She encourages parents to be mindful of their children’s concerns in light of the events in Newtown and to take a little extra time to spend with their children.

“Make time for them, maintain a normal routine, spend a little extra time reading or playing quite games, just being close and giving the message everything is OK, I’m still here, your school is still here and you’re safe.”


For more information, visit www.edu.pe.ca/esd or www.edu.pe.ca/wsb


Organizations: English Language School Board, National Safe Schools Campaign, RCMP

Geographic location: U.S., Iceland, Newtown, Connecticut Newtown

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Recent comments

  • kyle
    December 19, 2012 - 05:38

    What feelly touchy silliness. No wonder kids come out of scholl unaware of reading, writing and arithemetic. It is utter arrogance of the education monopoly to think that parents cannot handle any unlikely questions that young children might have about the horrific events in Connecticut. As for the children being traumatized, they see this stuff in movies and on TV daily. Those who think kids are wired into the story are projecting their statist agenda onto their charges and abusing the children thereby. Parents are the best educators for emotional responses. Common sense and moral values do not require an education degree and too often are hampered by the possession of one. The Church is a better educator in spiritual crises than the schools which make an industry out of curing nonexisting emotional maladies. More children were hurt by this nonsense than helped. This sort of rubbish is more about the egotistical self righteousness of the educational establishment than it is of any real benefit to the children. So rampant has this sort of frivilousness become that that home schooling is becoming an imperitive. This is shoddy moral posturing, not education. Memo to the teachers' union: Get back to reading, writing and arithmetic.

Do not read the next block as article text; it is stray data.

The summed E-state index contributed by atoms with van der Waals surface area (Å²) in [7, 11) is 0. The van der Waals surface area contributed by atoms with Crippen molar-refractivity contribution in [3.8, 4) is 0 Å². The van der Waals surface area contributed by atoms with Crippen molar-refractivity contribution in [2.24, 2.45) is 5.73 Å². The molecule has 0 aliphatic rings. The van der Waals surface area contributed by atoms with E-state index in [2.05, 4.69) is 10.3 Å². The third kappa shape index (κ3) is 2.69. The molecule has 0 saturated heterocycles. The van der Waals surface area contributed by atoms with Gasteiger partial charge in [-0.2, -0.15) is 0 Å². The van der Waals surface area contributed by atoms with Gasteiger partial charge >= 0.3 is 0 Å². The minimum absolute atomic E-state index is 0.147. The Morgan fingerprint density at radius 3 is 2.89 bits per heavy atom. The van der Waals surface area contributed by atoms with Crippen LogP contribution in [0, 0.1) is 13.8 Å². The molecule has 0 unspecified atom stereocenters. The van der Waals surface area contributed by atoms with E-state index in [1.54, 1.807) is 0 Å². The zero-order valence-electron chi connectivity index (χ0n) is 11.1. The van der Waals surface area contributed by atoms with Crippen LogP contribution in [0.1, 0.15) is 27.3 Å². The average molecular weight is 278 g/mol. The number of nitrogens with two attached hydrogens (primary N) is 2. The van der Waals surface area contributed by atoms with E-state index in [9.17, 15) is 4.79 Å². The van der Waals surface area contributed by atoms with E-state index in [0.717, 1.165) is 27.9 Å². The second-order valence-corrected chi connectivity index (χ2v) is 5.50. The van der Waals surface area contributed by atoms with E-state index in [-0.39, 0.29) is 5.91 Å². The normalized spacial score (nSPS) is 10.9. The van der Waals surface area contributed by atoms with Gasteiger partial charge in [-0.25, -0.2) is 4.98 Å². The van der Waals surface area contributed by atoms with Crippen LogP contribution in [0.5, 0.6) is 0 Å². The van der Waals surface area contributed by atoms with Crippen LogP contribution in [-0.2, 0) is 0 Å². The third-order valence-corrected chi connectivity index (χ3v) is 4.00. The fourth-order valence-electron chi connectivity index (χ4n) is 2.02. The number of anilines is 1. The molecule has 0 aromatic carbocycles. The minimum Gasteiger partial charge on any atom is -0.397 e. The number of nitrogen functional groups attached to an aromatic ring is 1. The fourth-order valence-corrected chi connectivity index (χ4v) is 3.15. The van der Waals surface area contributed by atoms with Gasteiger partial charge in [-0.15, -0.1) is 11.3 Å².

• don
    December 18, 2012 - 13:48

    JOHN GETSON. i agree with you fully but lets go one step farther if the gun they own is used in a crime wither it is murder or robbery then they are also charged with the same crime.

  • John Getson
    John Getson
    December 18, 2012 - 12:38

    "Since gun owners insist on their right to own and use guns let them pay for bio-metric "lockouts" that limit the use of guns to the registered owner of that gun... cost to include not only the research and development of the "lockout", the installation and programming of l/o but also an insurance premium for any claims of damages caused by any mis-use of the firearm"

  • don
    December 18, 2012 - 11:16

    i feel sorry and my prayers go out to all. but how is our kids protected here? they had locked doors. but he just shot out the window.lock down LOL. if a killer wants in he/she will get in. so tell me dizzy how are you going to protect our kids and remember you have 2 kids that will be going to school and by the time they reach school age this will be a reg thing here in Canada. tell us what are you going to do?